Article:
Contrary to a very oft pubilicized misconception, Charles Nelson Darby did not “invent” dispensationalism.  Dispensatioanlism had already been around LONG before Darby came onto the scene.  But Darby did systemize and popularize dispensational eschatology more than had been the case previously.  And it has since exploded to become the dominant view of the Protestant church, in terms of numbers of adherents.  This is hardly a point against dispensationalism, as we are frequently told: we knew that as the last days approached, knowledge would be greatly increased (Daniel 12:4).  And in fact as we see more and more things that the Bible described that are being fulfilled right in front of our eyes, that understanding shall certainly continue to be increased.  It seems quite unremarkable to me that as we get closer and closer to the last days, we would understand more and more about the last days and about biblical eschatology.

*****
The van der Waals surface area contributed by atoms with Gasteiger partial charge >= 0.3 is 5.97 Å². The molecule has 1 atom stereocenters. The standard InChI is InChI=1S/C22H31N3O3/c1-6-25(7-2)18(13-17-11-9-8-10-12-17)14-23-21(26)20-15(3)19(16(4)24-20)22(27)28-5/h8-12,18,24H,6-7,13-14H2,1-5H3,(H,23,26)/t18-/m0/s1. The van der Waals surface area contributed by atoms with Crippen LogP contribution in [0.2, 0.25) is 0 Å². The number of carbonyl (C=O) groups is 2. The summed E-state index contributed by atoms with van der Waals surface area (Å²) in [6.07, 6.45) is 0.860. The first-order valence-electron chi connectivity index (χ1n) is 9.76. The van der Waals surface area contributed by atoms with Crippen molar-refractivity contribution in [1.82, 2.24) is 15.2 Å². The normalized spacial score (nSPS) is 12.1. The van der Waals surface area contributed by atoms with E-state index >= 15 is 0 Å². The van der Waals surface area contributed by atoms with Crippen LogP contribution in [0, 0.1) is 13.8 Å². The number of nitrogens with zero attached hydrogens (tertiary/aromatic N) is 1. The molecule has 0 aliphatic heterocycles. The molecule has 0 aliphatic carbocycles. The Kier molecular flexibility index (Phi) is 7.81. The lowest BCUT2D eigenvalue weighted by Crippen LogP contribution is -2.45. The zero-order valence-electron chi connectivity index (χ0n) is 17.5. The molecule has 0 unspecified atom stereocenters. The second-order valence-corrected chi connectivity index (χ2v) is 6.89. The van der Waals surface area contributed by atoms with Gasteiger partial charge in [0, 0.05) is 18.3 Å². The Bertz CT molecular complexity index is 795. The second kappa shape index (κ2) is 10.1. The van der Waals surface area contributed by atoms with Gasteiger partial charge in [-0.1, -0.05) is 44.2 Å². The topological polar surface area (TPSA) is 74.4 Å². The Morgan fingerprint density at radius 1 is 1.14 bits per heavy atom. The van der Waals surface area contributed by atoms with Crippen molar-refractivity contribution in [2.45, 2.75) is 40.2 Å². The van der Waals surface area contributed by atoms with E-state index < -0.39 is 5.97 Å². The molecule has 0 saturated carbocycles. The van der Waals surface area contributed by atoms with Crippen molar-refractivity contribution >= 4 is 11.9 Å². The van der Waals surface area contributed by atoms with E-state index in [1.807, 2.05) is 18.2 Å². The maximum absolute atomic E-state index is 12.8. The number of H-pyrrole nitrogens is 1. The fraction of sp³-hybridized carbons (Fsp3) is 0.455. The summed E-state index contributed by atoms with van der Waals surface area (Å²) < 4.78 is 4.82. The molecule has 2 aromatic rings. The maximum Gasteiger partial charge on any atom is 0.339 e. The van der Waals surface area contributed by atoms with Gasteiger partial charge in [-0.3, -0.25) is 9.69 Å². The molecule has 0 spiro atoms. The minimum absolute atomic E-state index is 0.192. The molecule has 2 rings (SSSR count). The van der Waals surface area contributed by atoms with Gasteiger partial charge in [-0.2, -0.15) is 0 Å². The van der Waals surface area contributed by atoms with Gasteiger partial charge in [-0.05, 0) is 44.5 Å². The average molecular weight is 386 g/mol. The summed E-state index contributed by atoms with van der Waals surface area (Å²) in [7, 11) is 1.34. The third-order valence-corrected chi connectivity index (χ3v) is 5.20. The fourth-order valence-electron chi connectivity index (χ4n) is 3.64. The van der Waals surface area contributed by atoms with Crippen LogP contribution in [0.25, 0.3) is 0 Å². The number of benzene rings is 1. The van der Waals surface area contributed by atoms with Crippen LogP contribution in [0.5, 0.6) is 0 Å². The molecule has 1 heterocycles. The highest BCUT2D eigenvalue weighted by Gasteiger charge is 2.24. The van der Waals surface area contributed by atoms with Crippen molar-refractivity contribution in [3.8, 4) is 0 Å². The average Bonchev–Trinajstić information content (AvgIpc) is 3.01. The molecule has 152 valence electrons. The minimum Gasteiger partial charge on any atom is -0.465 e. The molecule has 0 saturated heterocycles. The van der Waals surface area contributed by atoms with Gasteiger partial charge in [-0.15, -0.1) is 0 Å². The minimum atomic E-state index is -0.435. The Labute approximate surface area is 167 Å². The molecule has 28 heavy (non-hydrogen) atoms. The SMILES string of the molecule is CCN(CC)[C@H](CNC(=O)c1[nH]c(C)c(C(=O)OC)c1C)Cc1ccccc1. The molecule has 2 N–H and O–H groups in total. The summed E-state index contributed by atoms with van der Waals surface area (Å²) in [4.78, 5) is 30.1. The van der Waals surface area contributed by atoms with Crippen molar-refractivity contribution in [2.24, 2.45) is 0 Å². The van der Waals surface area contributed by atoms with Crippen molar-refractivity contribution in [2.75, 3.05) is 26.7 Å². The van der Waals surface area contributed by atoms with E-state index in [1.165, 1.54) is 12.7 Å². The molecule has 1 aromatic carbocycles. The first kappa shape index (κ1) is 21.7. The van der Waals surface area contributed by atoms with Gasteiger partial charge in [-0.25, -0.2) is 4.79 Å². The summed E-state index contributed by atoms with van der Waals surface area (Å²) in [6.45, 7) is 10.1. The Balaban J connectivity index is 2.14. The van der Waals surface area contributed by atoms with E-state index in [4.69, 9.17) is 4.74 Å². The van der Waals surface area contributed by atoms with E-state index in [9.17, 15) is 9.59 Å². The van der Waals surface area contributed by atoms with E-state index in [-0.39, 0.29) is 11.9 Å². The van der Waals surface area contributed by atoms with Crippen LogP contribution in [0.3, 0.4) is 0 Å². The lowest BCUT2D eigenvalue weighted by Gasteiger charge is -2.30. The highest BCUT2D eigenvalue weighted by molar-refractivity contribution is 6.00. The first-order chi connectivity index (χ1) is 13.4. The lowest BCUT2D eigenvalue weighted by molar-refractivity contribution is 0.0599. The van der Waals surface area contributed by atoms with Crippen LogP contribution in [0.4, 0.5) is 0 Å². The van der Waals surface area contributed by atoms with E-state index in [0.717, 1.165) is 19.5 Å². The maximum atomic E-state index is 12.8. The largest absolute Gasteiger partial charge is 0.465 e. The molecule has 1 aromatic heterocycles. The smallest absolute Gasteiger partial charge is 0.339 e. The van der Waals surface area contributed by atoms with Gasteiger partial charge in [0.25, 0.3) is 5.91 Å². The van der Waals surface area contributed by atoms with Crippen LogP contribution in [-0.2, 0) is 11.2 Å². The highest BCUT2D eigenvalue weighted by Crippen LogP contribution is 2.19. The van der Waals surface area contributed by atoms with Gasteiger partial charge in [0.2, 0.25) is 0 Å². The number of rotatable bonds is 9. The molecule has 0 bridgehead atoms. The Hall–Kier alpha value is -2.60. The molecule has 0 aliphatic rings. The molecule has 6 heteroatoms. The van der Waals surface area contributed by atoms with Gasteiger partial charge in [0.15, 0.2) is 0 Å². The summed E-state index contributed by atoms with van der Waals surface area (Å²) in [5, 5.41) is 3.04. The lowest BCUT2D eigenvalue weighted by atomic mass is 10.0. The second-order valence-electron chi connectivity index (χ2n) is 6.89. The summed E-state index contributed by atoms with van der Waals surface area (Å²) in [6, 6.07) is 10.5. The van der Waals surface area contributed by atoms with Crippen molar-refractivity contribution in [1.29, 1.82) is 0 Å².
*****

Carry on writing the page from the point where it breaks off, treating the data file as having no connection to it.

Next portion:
One of the things that Charles Nelson Darby and those who came before him did was literally predict that there would HAVE to be a state of Israel in order for prophecy as they understood it to be fulfilled. He implicitly taught that if his system for understanding Scripture was correct, there would be a powerful nation of Israel at a time when there was no evidence whatsoever that such a nation would arise literally from the bones and the ashes (see Ezekiel 37 and see here).  And, as God’s workings with man so often come about, it was because of his faith and the faith of early dispensationalists that Israel DID reassemble from the bones.  It was the early Christian “Zionists” who believed in the regathering of national Israel who largely funded the purchase of the land of Israel for the future establishment of a nation.  Prior to Darby and the dispensationalists, Israel had been an empty desert wasteland populated only by a few nomads; because of the biblical Zionists the land flowed with water in yet another literal fulfillment of Bible prophecy.